The Netherlands

.. s. Herbert Barnard, a counselor for Heath and welfare at the Royal Netherlands Embassy, says, Our policy has produced results that are demonstrably better than those in many of the countries criticizing us. While we realize that an ongoing dialogue with all those involved with the drug problem is a precondition for any progress, we are not going to change our policy on the basis of unjustified criticism (69). As I have already mentioned, the Netherlands has a strong economy with an emphasis on exports.

The Netherlands has played a special role in the European economy for many centuries. Since the 16th century, shipping, fishing, trade, and banking have been leading sectors of the Dutch economy, and trade with the country’s colonial empire was important in the 19th and the first half of the 20th centuries. Since the independence of Indonesia in the late 1940’s, the Dutch economy has been redirected from colonial trade to that with European nations; a diversified manufacturing base was created as employment in agriculture fell; and the country became a major energy exporter as large deposits of natural gas were discovered. In all these changes the national government played a major role, particularly by its economic planning. The government’s influence is great even though most firms are privately owned, because it distributes nearly half the Dutch national income.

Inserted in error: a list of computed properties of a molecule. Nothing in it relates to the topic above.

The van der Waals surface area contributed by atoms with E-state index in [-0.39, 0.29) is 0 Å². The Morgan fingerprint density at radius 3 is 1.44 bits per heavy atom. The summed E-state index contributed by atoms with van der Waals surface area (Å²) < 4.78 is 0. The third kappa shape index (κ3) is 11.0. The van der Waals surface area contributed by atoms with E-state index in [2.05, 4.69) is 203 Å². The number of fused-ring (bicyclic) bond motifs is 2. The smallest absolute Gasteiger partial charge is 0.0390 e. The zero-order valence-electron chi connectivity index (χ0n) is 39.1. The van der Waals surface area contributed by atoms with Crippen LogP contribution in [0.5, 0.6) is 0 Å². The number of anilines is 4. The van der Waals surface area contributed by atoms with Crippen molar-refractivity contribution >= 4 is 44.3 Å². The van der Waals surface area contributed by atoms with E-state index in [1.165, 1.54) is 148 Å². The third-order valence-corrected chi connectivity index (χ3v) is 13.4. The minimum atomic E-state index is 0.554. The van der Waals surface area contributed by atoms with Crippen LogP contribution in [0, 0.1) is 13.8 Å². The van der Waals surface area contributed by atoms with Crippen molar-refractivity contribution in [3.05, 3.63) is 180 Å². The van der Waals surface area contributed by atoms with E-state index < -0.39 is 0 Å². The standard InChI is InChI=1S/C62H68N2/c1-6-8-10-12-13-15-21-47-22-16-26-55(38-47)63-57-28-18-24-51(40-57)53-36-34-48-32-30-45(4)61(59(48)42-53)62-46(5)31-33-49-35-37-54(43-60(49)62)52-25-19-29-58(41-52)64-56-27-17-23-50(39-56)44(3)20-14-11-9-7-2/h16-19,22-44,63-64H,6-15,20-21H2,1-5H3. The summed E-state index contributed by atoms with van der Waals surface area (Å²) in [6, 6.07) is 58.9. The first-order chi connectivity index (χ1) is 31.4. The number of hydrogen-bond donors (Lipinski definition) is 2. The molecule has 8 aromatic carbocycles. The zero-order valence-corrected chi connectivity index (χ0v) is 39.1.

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Also important in the economic growth of the Netherlands are the activities of a number of large private firms.In 1992 the gross domestic product (GDP) of the Netherlands was measured at $324.6 billion. Between 1980 and 1990, the country’s GDP grew at an average yearly rate of 1.9 percent. About 32.5 percent of the GDP is produced by manufacturing, construction, and energy-related activities; agriculture contributed 5 percent, and the service sector was also a major contributor. As of late, however, the major growth of the Dutch economy has been due to stock growth and, as I already mentioned, large activity among private firms.

Previously, investing in stocks and bonds in the Netherlands, like in other European countries, had been a matter primarily for those in the financial industry and the wealthy (Janssen 42).In fact, not until the late 1980’s did it occur to middle class Dutchmen or women to invest their savings in the stock market. Now all of that has changed. Currently in the Netherlands, everybody talks about owning stocks. The stock market-fad is sweeping through the country.